(...believe it or not, I am sparing details that would stir deeper feelings of empathy)

A highly frustrated, lonely version of myself, phones our provider. In the most stern voice I can muster, I demand a new modem (...and fast!). Yesterday, the UPS man makes his delivery with our new modem, Andrew begins the task of installation and discovers...

THIS!!!Presenting the "gunk"

"What's that?"

We've concluded that it's gunk. Gunk that was shoved into our outlets rendering the modem we brought from Salt Lake useless. Upon discovery and removal of mystery gunk (with the help of a pair of tweezers), our installation was a success and we now find ourselves with a spare modem.

Our pool serves as a "hot spot," meaning I had access to the internet when sitting near the pool with our laptop. I'd blog at home and then, after the wee ones were asleep, head over to the pool, offer my legs as a late night 'All You Can Suck' buffet for the local mosquitoes and post. I've been unable to catch up on what I've been missing in the lives of my blogging friends, respond to e-mails or read my favorite Twilight websites until today.

I'm pretty sure that I was the last human being to find out that Angelina gave birth to her twins.

Our car arrived yesterday. It made Andrew happy to see it. It made me cry. Especially when I realized it smelled the same. Please don't misunderstand, the car smells fine. It just smells like "home." It connected me to Salt Lake.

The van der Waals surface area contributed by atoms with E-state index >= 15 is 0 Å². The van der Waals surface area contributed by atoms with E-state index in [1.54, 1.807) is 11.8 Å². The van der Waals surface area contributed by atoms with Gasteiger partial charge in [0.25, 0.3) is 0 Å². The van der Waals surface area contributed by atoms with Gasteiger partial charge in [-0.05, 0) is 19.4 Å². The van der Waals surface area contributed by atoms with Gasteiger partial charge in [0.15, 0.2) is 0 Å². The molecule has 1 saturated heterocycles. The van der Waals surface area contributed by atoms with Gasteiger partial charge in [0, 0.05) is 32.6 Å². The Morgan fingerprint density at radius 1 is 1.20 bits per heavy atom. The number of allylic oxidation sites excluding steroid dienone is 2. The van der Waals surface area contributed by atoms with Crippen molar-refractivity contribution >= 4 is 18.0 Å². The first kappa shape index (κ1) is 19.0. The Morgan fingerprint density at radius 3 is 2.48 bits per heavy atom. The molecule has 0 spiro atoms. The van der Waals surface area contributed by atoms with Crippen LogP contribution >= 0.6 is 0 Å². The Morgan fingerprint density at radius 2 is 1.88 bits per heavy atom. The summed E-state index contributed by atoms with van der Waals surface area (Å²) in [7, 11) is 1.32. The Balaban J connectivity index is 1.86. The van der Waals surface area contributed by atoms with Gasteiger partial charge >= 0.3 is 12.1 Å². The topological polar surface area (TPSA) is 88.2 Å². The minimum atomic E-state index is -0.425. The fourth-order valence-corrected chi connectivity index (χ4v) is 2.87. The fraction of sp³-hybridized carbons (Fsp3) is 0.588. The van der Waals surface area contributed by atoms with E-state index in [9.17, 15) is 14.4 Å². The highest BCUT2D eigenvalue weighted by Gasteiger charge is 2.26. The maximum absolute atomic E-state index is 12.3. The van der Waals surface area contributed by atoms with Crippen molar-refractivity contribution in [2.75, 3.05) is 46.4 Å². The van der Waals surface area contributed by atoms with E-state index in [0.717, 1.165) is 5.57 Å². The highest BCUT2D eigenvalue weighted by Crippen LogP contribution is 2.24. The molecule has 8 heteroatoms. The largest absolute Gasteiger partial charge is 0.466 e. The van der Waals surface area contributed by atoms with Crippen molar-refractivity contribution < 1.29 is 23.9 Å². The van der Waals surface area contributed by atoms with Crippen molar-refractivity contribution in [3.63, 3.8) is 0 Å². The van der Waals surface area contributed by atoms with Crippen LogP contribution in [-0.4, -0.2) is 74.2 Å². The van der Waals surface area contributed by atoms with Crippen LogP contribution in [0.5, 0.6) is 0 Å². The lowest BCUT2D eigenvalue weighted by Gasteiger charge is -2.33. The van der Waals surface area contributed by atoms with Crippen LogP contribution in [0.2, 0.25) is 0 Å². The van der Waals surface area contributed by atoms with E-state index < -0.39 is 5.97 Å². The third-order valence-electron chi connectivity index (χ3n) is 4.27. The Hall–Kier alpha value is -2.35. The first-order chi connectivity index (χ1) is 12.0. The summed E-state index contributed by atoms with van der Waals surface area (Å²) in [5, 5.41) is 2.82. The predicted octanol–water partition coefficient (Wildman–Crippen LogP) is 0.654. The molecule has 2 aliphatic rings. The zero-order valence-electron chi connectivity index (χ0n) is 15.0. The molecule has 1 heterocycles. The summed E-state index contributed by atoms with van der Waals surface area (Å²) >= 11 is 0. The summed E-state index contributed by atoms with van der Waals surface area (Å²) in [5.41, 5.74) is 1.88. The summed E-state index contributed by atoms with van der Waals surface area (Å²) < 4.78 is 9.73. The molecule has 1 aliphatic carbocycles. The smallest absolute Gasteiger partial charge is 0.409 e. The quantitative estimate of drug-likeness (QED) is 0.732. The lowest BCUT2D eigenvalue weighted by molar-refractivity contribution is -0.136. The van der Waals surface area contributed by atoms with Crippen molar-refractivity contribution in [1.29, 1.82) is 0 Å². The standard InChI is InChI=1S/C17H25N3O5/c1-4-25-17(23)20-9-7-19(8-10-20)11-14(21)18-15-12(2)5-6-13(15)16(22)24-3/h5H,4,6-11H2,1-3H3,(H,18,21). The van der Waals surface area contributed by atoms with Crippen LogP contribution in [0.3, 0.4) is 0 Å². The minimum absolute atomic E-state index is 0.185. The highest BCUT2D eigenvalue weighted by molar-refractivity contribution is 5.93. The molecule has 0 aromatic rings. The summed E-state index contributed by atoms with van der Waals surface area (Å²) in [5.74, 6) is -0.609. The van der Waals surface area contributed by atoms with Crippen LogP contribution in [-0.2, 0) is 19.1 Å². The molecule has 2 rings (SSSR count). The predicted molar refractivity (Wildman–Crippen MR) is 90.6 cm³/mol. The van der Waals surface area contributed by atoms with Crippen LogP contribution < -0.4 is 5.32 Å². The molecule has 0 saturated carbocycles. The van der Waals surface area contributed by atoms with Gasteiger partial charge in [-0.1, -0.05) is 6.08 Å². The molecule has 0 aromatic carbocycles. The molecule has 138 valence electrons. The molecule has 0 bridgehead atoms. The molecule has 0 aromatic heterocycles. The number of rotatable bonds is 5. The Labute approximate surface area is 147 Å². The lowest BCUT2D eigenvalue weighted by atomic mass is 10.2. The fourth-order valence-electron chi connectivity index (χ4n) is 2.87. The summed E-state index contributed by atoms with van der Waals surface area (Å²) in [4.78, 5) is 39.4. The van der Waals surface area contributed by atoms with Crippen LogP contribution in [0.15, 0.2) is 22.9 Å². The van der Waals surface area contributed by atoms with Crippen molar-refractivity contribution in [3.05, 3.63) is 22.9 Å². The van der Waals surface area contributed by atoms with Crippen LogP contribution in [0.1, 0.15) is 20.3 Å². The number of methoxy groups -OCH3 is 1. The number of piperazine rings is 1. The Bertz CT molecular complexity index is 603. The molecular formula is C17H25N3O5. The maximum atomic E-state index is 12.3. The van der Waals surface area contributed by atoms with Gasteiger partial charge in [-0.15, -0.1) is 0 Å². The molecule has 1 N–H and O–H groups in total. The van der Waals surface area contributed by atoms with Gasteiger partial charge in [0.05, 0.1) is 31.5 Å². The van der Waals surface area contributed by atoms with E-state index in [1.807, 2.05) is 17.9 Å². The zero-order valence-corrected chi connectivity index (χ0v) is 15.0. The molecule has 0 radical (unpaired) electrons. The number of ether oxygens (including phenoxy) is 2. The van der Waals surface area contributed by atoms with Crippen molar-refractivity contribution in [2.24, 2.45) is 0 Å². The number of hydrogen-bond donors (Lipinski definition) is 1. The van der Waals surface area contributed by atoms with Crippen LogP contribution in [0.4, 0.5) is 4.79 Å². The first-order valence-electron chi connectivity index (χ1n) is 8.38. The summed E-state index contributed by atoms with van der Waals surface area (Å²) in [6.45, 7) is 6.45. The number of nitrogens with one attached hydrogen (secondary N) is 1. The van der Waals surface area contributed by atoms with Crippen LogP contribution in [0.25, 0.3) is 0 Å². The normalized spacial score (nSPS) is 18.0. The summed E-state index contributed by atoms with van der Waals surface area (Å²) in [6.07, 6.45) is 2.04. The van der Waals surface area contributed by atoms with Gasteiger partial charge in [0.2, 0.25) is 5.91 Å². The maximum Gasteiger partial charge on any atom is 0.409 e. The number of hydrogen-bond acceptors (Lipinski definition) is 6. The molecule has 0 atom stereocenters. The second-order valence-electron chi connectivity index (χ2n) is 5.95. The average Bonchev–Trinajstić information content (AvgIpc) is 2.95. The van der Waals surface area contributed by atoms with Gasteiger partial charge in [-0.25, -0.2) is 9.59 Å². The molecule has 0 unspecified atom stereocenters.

The Elder's Quorum President is graciously lending us a T.V. The first program I viewed was detailing avalanche survival stories in the Wasatch Mountains near Salt Lake City. I cried again.
The Sacrament meeting theme this past Sunday focused on the Pioneers, their trek and the establishment of Zion in the Great Salt Lake region. Again, you can probably guess how I responded.

Anyway, the nursery is packed full of ankle biters the same age as our own. There was a baby boy boom in our ward this past Spring. I couldn't be more pleased. We had dinner with a great couple who shares Utah roots last Sunday (Attention Flegal cousins of Hurricane - you KNOW one of them!!).

The Young Women of our ward are focusing on compassionate service. Out of the blue I received a call asking if they could watch both of our kids last night. A group took Eliza to the park with two boys her age while another group watched Henry at a member's home with another infant his age. I was thrilled and grateful to be the recipient of their service. These young women were the most enthusiastic baby sitters I've met. It was the first time I left my children with someone other than family (Keersten, you're family.).